This article was published in slightly different form in the October 1, 2007 issue of International Financial Law Review.

Despite recent volatility in the financial markets, the world is still experiencing the greatest economic expansion in history. Asia is poised to grow faster than any other area in the next decade, but will not reach its potential unless it reduces the growing number of infrastructure bottlenecks. Current infrastructure in Asia lags behind international standards in quantity and quality in key areas such as water, waste disposal, energy and transportation. According to recent estimates by the Asian Development Bank, between $380 billion and $450 billion is needed annually for the next few years — but less than a third of that is being committed.

The gap between the supply and demand for infrastructure is not caused by lack of money in Asia or elsewhere. It is due to the deficit in good governance, the lack of sound public institutions and the inability of the local governments and the private sector to work together effectively.

The long-term debt financing that is needed to underwrite infrastructure projects can be supplied through banks or bond issuances. Most countries in the region have bank-centric financial systems that unduly concentrate risk in a small group of financiers. Bond markets throughout the region need to be further developed so that risk can be more effectively diversified. This will require further development of disclosure standards, issuance rules and enforcement capacity.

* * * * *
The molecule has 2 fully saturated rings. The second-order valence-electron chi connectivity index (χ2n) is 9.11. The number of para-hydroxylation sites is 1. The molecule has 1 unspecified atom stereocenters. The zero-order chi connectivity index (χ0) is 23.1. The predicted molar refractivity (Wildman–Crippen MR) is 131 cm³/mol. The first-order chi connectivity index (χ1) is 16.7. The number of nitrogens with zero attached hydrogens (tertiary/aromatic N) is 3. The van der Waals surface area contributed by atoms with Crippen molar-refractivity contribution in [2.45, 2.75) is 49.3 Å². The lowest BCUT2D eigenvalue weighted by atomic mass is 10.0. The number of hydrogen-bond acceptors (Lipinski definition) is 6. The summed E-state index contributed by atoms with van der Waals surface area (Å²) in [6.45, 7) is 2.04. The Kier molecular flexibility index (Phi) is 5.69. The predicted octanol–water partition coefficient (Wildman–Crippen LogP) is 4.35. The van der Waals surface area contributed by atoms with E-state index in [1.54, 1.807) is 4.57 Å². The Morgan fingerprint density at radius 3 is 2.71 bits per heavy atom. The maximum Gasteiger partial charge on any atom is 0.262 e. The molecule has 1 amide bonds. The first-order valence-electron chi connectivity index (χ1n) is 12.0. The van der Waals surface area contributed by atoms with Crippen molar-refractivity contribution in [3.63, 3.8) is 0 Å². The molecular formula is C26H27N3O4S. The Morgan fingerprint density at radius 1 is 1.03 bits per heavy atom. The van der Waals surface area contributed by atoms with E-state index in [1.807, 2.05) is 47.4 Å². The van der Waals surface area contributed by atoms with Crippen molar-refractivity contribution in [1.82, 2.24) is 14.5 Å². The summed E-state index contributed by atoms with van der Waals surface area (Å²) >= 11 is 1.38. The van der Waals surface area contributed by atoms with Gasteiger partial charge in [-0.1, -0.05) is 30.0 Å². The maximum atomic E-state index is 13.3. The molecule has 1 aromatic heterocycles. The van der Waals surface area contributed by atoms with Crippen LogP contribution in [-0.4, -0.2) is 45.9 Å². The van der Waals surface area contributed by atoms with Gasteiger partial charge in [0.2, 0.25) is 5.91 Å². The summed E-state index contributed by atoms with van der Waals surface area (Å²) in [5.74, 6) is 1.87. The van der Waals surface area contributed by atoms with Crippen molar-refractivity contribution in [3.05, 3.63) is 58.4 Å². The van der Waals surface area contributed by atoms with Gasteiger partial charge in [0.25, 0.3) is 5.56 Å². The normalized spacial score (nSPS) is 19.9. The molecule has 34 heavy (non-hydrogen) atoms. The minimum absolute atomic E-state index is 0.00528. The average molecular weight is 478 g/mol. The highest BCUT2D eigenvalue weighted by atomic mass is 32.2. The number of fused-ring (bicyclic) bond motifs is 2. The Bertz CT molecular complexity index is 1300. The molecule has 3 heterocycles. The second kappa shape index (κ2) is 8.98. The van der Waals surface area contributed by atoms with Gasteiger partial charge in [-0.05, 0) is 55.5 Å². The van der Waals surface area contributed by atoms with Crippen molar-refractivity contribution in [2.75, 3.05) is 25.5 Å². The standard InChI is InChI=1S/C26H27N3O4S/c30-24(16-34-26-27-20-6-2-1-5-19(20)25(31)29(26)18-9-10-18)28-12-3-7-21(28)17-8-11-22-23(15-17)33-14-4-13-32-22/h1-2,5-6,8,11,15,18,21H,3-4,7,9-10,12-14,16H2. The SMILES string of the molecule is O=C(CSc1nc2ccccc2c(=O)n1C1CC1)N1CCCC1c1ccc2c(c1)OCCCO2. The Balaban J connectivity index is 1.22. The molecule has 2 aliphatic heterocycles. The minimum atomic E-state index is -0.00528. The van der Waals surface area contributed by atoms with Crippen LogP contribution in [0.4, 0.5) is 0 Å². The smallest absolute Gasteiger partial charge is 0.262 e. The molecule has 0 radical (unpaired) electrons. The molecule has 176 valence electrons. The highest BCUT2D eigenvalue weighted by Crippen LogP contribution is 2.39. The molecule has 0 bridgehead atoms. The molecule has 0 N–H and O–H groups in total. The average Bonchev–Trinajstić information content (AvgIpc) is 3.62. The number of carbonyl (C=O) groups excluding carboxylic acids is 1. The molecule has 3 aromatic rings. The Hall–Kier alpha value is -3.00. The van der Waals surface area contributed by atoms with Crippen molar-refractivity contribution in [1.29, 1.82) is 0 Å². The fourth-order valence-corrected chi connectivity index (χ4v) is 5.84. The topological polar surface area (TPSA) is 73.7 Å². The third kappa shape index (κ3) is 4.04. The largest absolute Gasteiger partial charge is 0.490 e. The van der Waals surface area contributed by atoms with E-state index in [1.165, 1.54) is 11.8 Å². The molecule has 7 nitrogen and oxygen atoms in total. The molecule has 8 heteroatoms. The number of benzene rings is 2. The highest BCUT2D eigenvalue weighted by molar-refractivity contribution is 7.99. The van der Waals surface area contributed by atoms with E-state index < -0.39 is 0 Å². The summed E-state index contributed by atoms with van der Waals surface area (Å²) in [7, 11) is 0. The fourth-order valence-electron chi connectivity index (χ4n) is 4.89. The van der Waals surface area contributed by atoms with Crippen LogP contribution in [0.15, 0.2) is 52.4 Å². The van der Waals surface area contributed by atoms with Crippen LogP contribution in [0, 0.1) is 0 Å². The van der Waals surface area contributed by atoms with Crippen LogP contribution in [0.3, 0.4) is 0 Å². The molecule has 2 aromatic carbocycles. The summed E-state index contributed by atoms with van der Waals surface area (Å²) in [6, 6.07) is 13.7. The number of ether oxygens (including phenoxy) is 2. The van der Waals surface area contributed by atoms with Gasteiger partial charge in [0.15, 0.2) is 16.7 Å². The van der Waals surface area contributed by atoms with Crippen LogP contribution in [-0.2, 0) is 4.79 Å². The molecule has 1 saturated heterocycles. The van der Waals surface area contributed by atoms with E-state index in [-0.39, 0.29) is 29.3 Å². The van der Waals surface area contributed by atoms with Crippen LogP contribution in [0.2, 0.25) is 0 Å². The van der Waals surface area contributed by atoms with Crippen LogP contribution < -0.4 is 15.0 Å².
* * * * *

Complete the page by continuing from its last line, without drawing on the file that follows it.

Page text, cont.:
Neither foreign nor domestic investors will part with their money for long periods of time unless they have confidence that it will be returned and that they will be adequately compensated for the risks. All too often, the legal system and the courts create risks by failing to provide the assurance that contracts will be honoured as written. Losing bidders can collude with judges who "sell" temporary restraining orders that stop work on projects on flimsy grounds. Even properly entered arbitration awards are ignored by local courts for specious public policy reasons. The judiciary needs to be professionalized from top to bottom.